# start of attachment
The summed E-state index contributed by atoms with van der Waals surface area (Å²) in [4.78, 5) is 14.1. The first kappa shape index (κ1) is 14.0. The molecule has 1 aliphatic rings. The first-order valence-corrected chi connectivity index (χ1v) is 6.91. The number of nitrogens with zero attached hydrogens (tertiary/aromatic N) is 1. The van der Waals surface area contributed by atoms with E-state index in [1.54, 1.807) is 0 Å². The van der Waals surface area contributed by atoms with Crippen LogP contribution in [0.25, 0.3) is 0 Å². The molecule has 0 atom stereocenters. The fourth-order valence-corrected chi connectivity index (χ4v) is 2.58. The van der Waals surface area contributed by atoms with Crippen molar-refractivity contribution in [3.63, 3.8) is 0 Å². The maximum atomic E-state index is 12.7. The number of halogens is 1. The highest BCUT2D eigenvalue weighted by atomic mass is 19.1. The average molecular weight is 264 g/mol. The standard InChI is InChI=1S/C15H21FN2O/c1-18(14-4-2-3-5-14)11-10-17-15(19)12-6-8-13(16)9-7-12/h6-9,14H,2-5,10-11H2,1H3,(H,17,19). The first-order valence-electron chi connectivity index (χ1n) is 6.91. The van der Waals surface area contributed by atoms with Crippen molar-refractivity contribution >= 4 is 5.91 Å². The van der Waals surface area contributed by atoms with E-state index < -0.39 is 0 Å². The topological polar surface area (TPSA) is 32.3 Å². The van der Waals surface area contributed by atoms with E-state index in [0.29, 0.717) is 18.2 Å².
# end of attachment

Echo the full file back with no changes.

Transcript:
The summed E-state index contributed by atoms with van der Waals surface area (Å²) in [4.78, 5) is 14.1. The first kappa shape index (κ1) is 14.0. The molecule has 1 aliphatic rings. The first-order valence-corrected chi connectivity index (χ1v) is 6.91. The number of nitrogens with zero attached hydrogens (tertiary/aromatic N) is 1. The van der Waals surface area contributed by atoms with E-state index in [1.54, 1.807) is 0 Å². The van der Waals surface area contributed by atoms with Crippen LogP contribution in [0.25, 0.3) is 0 Å². The molecule has 0 atom stereocenters. The fourth-order valence-corrected chi connectivity index (χ4v) is 2.58. The van der Waals surface area contributed by atoms with Crippen molar-refractivity contribution in [3.63, 3.8) is 0 Å². The maximum atomic E-state index is 12.7. The number of halogens is 1. The highest BCUT2D eigenvalue weighted by atomic mass is 19.1. The average molecular weight is 264 g/mol. The standard InChI is InChI=1S/C15H21FN2O/c1-18(14-4-2-3-5-14)11-10-17-15(19)12-6-8-13(16)9-7-12/h6-9,14H,2-5,10-11H2,1H3,(H,17,19). The first-order valence-electron chi connectivity index (χ1n) is 6.91. The van der Waals surface area contributed by atoms with Crippen molar-refractivity contribution >= 4 is 5.91 Å². The van der Waals surface area contributed by atoms with E-state index < -0.39 is 0 Å². The topological polar surface area (TPSA) is 32.3 Å². The van der Waals surface area contributed by atoms with E-state index in [0.29, 0.717) is 18.2 Å².